World War I battery works


Memories of World War I battery works in South Karelia



By the time of the Crimean War (1853–1856), the Russians realised the danger posed to the Russian Empire by the Baltic Sea. Troops could be moved along the Baltic Sea from Western Europe into the immediate vicinity of the heart of the Empire, St. Petersburg. This threat became concrete during the First World War (1914–1917). The Gulf of Finland was closed by mining it, while strong fortresses, including Vyborg and Helsinki, were built here to secure the realm.

To fend off the danger from the Gulf of Bothnia, fortification zones had to be built across Suomenniemi. Russia spent enormous sums of money on creating this defence system, and as part of the project, two lines of defence were excavated in South Karelia: one from Ylämaa to Suomenniemi, and one from Nuijamaa to Ruokolahti. However, the project was never completed, because the March Revolution of 1917 stopped the fortification work. Similar to the Salpalinja fortification, built thirty years later, the relics of this fortification work are visible in the South Karelian terrain as unfinished dugouts.

If possible, fortifications were built on rocky hills and by blasting. Many of these rocks can still be seen today, in the form of craggy labyrinths. The pits are large: in most cases the terrain ahead is not visible from the bottom. The Russians intended to line the pits with wooden structures, but no signs of those are visible. The trenches for the battery work differ from the pits of the Salpa-asema site, in that a cubic platform was placed at certain intervals in the trench, apparently for the purpose of preventing fire from being targeted along the trench. Dugouts and covered dugouts and artillery roads, particularly those in Lemi, were connected to each complex.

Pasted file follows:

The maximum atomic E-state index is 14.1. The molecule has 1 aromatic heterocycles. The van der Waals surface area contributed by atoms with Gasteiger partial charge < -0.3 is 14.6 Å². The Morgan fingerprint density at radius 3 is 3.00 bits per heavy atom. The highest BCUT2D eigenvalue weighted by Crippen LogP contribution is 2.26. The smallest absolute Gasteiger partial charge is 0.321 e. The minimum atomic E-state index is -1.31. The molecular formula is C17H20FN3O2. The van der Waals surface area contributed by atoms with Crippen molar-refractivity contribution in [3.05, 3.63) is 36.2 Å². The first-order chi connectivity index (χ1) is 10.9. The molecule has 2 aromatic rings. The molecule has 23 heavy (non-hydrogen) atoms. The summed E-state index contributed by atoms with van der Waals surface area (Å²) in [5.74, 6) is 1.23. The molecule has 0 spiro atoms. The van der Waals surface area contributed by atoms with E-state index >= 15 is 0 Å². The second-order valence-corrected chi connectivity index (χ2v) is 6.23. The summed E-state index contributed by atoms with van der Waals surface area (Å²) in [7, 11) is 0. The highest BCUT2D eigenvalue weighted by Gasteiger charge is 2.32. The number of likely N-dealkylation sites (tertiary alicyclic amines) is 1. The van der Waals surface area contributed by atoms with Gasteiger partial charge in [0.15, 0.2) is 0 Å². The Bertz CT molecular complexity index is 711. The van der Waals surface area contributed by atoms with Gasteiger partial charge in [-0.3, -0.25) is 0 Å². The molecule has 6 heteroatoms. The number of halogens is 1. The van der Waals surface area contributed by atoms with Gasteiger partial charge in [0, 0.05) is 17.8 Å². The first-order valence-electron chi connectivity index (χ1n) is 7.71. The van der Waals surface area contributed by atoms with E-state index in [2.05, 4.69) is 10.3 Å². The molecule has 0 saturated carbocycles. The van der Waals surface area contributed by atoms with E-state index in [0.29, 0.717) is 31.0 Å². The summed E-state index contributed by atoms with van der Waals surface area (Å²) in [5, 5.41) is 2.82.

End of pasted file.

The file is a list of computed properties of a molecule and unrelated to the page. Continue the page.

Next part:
This giant contract provided plenty of employment for local and migrant labour. Life in the work camps is said to have been lively.

The fortifications were supplemented with barbed-wire entanglements and the terrain in front was cleared by cutting down trees. After the end of the World War, once Finland had gained independence, landowners, led by P.E. Svinhufvud (one of Finland’s former presidents), began to claim compensation for the damage suffered. The compensation process was complex for a number of reasons, not least due to the fact that it was not at all clear which country was liable to pay, Finland or Russia. In the end, the landowners received compensation under the 1927 Act, from Finnish state funds.

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